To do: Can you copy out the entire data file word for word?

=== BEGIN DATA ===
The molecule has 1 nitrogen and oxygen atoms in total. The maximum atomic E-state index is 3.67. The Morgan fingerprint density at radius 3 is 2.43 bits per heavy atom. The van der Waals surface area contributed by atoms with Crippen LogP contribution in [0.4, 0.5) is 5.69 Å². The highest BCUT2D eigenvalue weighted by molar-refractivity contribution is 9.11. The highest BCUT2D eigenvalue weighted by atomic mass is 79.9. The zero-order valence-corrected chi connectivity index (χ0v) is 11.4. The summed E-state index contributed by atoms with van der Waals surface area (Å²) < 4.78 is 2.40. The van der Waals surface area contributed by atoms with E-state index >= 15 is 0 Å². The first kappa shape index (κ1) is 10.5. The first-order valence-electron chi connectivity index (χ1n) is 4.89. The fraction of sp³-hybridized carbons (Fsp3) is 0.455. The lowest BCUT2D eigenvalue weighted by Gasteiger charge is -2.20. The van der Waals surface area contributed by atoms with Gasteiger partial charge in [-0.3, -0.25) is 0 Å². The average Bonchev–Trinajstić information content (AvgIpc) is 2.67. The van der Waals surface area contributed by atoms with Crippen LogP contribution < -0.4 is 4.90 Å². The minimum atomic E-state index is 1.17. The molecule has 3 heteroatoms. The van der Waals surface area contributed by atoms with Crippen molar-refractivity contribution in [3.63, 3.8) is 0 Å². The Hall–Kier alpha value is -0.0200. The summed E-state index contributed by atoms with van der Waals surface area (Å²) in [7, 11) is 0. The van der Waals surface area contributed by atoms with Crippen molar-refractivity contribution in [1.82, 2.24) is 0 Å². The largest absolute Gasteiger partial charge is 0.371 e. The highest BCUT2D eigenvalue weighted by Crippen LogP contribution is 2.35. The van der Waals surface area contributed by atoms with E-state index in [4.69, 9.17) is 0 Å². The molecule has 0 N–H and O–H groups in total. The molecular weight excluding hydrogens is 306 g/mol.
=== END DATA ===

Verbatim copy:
The molecule has 1 nitrogen and oxygen atoms in total. The maximum atomic E-state index is 3.67. The Morgan fingerprint density at radius 3 is 2.43 bits per heavy atom. The van der Waals surface area contributed by atoms with Crippen LogP contribution in [0.4, 0.5) is 5.69 Å². The highest BCUT2D eigenvalue weighted by molar-refractivity contribution is 9.11. The highest BCUT2D eigenvalue weighted by atomic mass is 79.9. The zero-order valence-corrected chi connectivity index (χ0v) is 11.4. The summed E-state index contributed by atoms with van der Waals surface area (Å²) < 4.78 is 2.40. The van der Waals surface area contributed by atoms with E-state index >= 15 is 0 Å². The first kappa shape index (κ1) is 10.5. The first-order valence-electron chi connectivity index (χ1n) is 4.89. The fraction of sp³-hybridized carbons (Fsp3) is 0.455. The lowest BCUT2D eigenvalue weighted by Gasteiger charge is -2.20. The van der Waals surface area contributed by atoms with Gasteiger partial charge in [-0.3, -0.25) is 0 Å². The average Bonchev–Trinajstić information content (AvgIpc) is 2.67. The van der Waals surface area contributed by atoms with Crippen LogP contribution < -0.4 is 4.90 Å². The minimum atomic E-state index is 1.17. The molecule has 3 heteroatoms. The van der Waals surface area contributed by atoms with Crippen molar-refractivity contribution in [3.63, 3.8) is 0 Å². The Hall–Kier alpha value is -0.0200. The summed E-state index contributed by atoms with van der Waals surface area (Å²) in [7, 11) is 0. The van der Waals surface area contributed by atoms with Crippen molar-refractivity contribution in [1.82, 2.24) is 0 Å². The largest absolute Gasteiger partial charge is 0.371 e. The highest BCUT2D eigenvalue weighted by Crippen LogP contribution is 2.35. The van der Waals surface area contributed by atoms with E-state index in [4.69, 9.17) is 0 Å². The molecule has 0 N–H and O–H groups in total. The molecular weight excluding hydrogens is 306 g/mol.